Foraging with Kids in the Summer
Foraging with kids is such a fun summer activity. It provides our family with nutritious food, wonderful memories, and a great learning experience.
Quick footsteps dart and dodge from plant to plant. “I’ve got some over here!” “ I found three!” “Mom, this is going to be the most delicious one I have ever eaten!” Asparagus is the first big harvest of the year. It grows wild on the ditch banks here in southeastern Idaho and foraging as a family is one of our favorite summer activities.
Foraging with kids is a playful, family-friendly learning activity
I look forward to asparagus hunting all winter long. We don’t buy a lot of fresh fruits and vegetables out of season, so these crisp, sweet, juicy asparagus spears bring much happiness in the spring. We also forage for lambsquarters, dandelions, huckleberries and some herbs too.
Foraging is more whimsical than harvesting from the garden. There are no rows, and sometimes you walk hundreds of feet between harvesting locations. It may take longer to harvest, but we did not invest any time in planting or tending the foods that we are gathering.
Learning through conversation
While we are out collecting nature’s bounty we have lots of time to talk about our responsibility to respect and care for the eco-systems that nurture and grow the foods we gather. Things like staying on the trails, being careful to preserve the plants we pick from and leaving anything that is going to seed to ensure there is more to harvest next year.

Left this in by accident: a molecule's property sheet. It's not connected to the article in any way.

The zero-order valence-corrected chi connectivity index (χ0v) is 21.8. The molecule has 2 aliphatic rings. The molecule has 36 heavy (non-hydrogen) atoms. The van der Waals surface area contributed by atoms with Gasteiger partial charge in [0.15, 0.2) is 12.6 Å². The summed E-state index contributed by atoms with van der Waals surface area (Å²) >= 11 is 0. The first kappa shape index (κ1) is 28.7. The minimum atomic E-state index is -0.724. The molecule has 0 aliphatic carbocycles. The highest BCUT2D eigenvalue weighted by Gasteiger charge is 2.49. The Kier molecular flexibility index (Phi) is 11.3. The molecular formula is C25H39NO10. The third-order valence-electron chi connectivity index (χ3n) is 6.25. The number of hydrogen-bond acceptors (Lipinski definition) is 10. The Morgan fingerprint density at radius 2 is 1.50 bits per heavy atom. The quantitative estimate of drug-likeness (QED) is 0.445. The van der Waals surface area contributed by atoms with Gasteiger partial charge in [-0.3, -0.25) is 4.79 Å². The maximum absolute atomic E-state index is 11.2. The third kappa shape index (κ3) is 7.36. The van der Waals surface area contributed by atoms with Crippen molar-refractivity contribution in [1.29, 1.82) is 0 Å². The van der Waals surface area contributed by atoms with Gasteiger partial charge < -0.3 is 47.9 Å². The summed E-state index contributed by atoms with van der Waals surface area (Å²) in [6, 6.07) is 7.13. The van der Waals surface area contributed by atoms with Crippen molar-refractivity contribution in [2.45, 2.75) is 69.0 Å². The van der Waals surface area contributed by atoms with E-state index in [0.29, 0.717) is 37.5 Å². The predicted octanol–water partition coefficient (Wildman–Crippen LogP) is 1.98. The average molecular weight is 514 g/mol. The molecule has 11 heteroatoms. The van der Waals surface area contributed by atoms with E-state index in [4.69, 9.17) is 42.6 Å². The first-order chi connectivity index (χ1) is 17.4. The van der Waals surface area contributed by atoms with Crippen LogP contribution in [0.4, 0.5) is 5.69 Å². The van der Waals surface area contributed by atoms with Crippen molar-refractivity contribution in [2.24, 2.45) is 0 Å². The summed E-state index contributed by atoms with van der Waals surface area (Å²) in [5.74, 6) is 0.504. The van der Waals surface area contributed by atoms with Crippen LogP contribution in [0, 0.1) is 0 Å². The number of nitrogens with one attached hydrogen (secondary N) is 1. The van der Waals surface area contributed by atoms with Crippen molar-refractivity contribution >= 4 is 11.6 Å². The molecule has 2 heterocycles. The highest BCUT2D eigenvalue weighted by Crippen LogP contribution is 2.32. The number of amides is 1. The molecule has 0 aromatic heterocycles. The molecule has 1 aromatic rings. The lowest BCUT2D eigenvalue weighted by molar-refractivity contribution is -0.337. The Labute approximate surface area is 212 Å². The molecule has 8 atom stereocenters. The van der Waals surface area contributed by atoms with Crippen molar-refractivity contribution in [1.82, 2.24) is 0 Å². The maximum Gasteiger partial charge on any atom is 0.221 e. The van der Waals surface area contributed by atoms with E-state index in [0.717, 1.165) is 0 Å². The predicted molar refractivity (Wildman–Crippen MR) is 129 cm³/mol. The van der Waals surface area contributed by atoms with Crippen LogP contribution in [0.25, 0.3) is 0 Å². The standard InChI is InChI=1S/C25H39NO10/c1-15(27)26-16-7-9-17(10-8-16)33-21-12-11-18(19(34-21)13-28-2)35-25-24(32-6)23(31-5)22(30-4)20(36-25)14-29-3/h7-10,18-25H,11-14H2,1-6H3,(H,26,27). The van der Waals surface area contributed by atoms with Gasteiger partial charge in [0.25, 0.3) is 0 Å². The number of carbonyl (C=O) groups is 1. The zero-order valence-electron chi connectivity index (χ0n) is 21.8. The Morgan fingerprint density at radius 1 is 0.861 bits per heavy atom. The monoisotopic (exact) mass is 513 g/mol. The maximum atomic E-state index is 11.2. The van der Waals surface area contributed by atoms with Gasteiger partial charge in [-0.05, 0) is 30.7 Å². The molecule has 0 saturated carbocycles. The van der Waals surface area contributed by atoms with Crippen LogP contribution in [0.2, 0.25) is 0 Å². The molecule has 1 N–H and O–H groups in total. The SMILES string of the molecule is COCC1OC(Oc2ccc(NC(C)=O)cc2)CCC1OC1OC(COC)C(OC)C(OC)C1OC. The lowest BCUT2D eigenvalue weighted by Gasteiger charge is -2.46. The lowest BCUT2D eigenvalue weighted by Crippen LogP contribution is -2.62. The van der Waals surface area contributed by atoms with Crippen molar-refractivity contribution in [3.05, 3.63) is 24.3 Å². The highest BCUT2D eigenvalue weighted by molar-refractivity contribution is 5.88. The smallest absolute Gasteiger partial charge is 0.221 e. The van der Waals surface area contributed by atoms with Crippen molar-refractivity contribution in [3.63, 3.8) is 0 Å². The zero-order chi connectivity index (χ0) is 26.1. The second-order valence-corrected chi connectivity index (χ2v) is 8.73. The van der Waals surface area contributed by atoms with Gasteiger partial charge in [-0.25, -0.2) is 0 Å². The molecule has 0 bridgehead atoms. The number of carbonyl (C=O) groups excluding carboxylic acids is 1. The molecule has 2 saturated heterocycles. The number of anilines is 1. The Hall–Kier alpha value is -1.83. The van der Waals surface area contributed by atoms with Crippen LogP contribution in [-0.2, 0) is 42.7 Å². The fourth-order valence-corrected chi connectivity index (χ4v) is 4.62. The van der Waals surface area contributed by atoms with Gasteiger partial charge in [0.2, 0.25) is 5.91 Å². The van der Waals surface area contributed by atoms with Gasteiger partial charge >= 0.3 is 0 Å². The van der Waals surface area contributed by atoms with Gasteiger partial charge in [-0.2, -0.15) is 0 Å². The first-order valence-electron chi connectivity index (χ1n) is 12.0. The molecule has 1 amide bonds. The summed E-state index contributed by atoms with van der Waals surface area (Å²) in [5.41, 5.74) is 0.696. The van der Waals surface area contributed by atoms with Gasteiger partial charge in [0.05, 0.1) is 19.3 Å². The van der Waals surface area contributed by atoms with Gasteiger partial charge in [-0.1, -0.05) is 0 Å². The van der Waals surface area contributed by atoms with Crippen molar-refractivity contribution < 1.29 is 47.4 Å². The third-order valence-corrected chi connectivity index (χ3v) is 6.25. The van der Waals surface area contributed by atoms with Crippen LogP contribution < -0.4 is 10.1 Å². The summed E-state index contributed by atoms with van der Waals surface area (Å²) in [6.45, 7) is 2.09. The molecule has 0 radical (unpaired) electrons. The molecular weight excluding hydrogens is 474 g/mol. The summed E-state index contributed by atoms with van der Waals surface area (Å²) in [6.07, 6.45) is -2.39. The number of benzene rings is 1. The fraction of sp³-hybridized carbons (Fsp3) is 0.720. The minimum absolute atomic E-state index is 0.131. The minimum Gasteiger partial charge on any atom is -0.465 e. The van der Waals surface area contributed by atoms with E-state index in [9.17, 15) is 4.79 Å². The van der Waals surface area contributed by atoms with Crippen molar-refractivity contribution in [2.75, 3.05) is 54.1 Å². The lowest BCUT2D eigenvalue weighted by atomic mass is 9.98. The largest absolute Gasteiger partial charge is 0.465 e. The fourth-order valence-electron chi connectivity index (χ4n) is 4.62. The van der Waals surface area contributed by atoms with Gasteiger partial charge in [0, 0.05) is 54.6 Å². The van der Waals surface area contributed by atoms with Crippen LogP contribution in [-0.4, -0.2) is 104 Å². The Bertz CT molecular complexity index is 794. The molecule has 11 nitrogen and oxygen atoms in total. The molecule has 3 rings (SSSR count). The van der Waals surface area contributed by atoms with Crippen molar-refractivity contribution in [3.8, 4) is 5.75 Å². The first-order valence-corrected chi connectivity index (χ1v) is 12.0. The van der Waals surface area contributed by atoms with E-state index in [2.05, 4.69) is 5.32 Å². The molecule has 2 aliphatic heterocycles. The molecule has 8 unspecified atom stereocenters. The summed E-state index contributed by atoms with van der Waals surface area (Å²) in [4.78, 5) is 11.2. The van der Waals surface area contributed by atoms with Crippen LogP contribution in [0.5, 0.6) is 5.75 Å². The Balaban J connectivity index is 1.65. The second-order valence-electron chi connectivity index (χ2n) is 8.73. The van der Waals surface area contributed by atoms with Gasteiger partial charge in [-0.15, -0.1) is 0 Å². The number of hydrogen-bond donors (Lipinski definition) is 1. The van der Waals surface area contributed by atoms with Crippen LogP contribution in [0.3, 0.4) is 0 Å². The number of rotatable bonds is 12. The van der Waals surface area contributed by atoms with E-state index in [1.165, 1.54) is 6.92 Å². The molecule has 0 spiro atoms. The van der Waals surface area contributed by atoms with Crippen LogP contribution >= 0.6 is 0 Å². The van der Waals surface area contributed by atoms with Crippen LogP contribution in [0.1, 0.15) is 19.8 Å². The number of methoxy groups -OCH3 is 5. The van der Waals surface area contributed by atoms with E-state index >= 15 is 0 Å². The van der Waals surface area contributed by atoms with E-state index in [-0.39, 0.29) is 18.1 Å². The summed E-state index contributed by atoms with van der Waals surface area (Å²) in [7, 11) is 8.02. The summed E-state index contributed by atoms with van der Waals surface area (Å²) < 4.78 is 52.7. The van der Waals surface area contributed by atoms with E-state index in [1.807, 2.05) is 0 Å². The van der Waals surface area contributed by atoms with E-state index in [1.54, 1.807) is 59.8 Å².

It also gives us time to talk about a myriad of other topics while we pick and gather. We talk about the nutritive qualities of whatever we are harvesting and how we look forward to preparing it. Asparagus tends to bring up the funny topic of why urine smells after eating only a few spears. In a family with four boys, you can imagine the rabbit trails that leads to.
For the rest of this post, join me over at Minnesota Country Girl where I have the privilege of guest posting for Summer in the Outdoors: A Series of Gardening, Foraging & Nature Studies